Marcel Purnell has worked with AFSC in Seattle for three years.
Structural violence is rarely covered by school curriculums, but many students know they’re not learning the whole picture. In Seattle, Marcel Purnell and Dustin Washington provide an alternative education, equipping young people with organizing skills that they’re using to undo institutional racism.
Fewer kids are being referred to King County courts each year – and most of these disappearing defendants are white.
Last year 2,298 white juveniles were referred to the courts compared to 5,107 in 2002. That’s a 55 percent decrease. Black youth saw a 21 percent drop in referrals over the same period.
An analysis of the juvenile prosecutions shows that black kids are more likely to be referred to the courts, more likely to be formally charged, less likely to have their cases diverted, and more likely to be sentenced to secure detention or tried as adults.
Arnie Alpert's op-ed on the 50th anniversary of the March on Washington appeared in the Concord Monitor, NH Union Leader, Nashua Telegraph, and Fosters Daily Democrat in the days around the 50th anniversary of the March on Washington for Jobs and Freedom.
Racial profiling is an all too common occurance in RI. PrYSM youth act out the scenario.
On Wednesday June 5th, 2013 at 6pm the RI Racial Profiling Coalition, in partnership with the Africana Studies Department at Brown University and the Center for the Study of Slavery and Justice at Brown University, cordially invite you to attend a Community Forum on Racial Profiling.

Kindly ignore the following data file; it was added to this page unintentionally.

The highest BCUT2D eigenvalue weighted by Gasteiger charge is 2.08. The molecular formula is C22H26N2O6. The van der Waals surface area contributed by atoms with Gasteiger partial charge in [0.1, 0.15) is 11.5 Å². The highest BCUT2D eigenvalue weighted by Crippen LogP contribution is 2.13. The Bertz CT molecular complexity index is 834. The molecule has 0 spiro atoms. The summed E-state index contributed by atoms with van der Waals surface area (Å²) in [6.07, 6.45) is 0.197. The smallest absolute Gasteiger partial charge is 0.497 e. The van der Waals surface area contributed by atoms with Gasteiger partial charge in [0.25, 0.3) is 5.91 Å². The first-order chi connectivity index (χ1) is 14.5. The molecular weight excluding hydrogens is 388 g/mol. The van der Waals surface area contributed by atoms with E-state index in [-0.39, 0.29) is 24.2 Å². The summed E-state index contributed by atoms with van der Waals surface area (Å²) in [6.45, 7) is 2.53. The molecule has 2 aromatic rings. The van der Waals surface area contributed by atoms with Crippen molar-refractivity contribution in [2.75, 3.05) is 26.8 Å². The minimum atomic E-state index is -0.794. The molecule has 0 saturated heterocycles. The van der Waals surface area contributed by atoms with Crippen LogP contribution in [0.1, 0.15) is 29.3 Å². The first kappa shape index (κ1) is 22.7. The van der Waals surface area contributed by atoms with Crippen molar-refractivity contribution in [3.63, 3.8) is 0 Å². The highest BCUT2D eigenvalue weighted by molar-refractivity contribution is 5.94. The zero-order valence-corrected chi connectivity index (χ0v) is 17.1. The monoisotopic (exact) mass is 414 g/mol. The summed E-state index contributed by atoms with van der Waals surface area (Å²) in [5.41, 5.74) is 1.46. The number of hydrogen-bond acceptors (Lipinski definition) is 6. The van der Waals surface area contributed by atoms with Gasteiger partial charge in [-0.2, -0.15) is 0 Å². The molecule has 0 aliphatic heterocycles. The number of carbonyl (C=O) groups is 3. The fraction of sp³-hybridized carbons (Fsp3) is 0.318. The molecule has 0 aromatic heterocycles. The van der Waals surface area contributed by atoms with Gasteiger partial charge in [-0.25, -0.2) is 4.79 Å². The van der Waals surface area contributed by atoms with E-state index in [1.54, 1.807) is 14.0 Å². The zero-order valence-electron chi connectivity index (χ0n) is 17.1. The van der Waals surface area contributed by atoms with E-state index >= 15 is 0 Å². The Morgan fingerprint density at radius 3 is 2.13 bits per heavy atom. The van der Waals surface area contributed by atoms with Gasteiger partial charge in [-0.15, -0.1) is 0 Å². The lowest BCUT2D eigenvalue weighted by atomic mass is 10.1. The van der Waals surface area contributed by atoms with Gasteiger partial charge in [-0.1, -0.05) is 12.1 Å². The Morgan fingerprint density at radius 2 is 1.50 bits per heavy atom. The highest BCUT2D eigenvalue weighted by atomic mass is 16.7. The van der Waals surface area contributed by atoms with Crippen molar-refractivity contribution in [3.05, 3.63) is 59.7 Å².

Attendees in each city will view two short videos and a longer documentary on the intersection of peace, justice, and education, seen through the prism of school funding. The documentary “The Inconvenient Truth Behind Waiting for Superman”challenges the allegations in the 2010 film "Waiting for Superman"blaming teachers unions for public schools’ ills and touting charter schools as the sole solution.
AFSC is a Quaker organization devoted to service, development, and peace programs throughout the world. Our work is based on the belief in the worth of every person, and faith in the power of love to overcome violence and injustice. Learn more
Where we work
AFSC has offices around the world. To see a complete list see the Where We Work page.